I’ll start with the most spectacular Art Deco foyer at Henry Davies York. It’s long and narrow but the colours will be marvellous. Then it’s a matter of checking out the contemporary architects in the financial district; these too will be almost exclusively foyers, so I’m not hopeful of any spectacular city views from roof gardens.

Then it’s back towards Town Hall via the State Theatre, with its very sketchable foyer and auditorium – haven’t been there since the Feminist film festivals of decades ago, those frozen glares for a Male amidst the throng. The Marble Bar of the Hilton is also eminently sketchable if not crowded out, especially around lunchtime. Sydney Town Hall is on the list, but I think it’s restricted to the Druitt Street foyer; in any case, the hall is accessible during free organ concerts. To finish things off there’s a choice of either the head Fire Station, the Great Synagogue or the opulent purple interior of the Masonic Lodge.

Logistically, sketching will involve mostly standing up in tight corners and no wet media. Because I’d like to expand on any sketching of interiors with some later ones of facades, I topped up my waterproof pens and I even bought an expensive Strathmore Toned Tan 5×8″ sketchbook. I’ll try classic Three Pencil renders, taking colour notes for next year’s Open. My routine Daler-Rowney sketchbook has creamy-yellow paper, but I passed by the Grace Building in York Street yesterday and noticed how dark brown these old foyer interiors can be. I’ll take my pencil wrap with me, in case it’s possible to add a bit of colour.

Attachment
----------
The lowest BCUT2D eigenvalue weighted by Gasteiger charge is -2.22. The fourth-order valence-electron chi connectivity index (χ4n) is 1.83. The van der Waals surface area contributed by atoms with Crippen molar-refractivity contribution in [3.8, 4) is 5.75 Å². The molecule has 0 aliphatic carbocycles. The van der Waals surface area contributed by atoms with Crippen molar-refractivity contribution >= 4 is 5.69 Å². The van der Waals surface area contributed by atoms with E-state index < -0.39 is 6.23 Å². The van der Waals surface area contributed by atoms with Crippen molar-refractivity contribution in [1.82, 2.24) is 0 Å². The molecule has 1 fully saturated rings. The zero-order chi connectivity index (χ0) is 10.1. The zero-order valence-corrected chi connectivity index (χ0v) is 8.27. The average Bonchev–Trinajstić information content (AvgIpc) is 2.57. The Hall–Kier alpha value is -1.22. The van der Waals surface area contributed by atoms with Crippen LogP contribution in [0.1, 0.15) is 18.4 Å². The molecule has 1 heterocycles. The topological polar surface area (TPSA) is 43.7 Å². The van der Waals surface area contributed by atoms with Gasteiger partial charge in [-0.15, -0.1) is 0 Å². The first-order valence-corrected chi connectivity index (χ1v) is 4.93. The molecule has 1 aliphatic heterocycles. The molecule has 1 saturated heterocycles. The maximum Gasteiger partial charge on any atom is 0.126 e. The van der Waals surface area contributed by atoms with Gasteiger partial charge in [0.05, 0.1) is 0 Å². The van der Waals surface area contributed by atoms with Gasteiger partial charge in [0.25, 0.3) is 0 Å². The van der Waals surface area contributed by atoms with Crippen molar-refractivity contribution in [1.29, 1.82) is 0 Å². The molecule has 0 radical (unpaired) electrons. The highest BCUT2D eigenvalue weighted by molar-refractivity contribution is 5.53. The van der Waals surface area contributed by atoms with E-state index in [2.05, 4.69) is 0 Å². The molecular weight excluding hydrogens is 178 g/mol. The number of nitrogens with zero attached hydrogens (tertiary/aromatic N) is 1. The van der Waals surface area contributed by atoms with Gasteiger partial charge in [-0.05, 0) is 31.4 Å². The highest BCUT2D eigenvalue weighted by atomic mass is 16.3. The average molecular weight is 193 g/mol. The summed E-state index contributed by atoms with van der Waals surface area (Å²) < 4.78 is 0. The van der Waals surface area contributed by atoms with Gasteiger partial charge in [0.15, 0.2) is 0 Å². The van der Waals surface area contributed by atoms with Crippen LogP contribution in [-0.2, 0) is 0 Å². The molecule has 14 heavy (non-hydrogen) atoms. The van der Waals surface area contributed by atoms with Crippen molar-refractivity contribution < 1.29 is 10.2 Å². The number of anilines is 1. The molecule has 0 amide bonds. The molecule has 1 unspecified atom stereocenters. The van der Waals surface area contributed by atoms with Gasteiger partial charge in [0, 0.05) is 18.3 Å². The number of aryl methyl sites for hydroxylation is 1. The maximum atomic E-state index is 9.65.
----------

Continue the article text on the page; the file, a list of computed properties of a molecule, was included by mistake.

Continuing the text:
I’ve found some pictures of some interiors on the Net, though I ought to have done more serious prep by now. Crudely put, On Seven looks like any other big white convention centre space (though the fenestration looks great). Davis York looks like the inside of an Egyptian tomb; the Grace Hotel looks like any upmarket New York hotel lobby. I’m anticipating lots of gold in the synagogue and State Theatre. Given these “generic” internal spaces (indistinguishable from anywhere else in the world),  you can see why I’m interested in doing accompanying sketches of the facades.

To maximise the freedom of any sketching, I’m steering clear of buildings where there’s a guided-tour only. Hopefully if I loiter anywhere, I won’t be moved on, but quite a few of the venues have advice about Queues Expected.

Ultimately of course, it’s not how well the sketching goes, but how the sketches scan. I’ll be adjusting my colours accordingly!

As you’d expect, charcoal works well on this tinted ground. Even the waxy Lyra Skin Tones come up well. My oft-used silver and gold in the coloureds (and equivalents in Derwent Drawing) need a re-think. I’m awfully tempted to take the entire 48 Prismacolour in an unobtrusive pencil roll for colourful interiors such as Parliament House, Great Synagogue and State Theatre, though note that most of the mid-tones in Prismacolour (oranges and pinks ‘drop out’).


Eckersley’s York Street have been stocking Strathmore spiral bound sketchbooks, familiar to anyone participating in the Strathmore online workshops. Toned Tan, Toned Gray and ordinary cream bound sketchbooks by Strathmore have now appeared on their shelves in A5 and A4. Toned paper sketchbooks don’t come along all that often; it’s possible to bind your own from sheets of Canson Mi-teintes. 118g/m2 would be too thin really for wet media without buckling.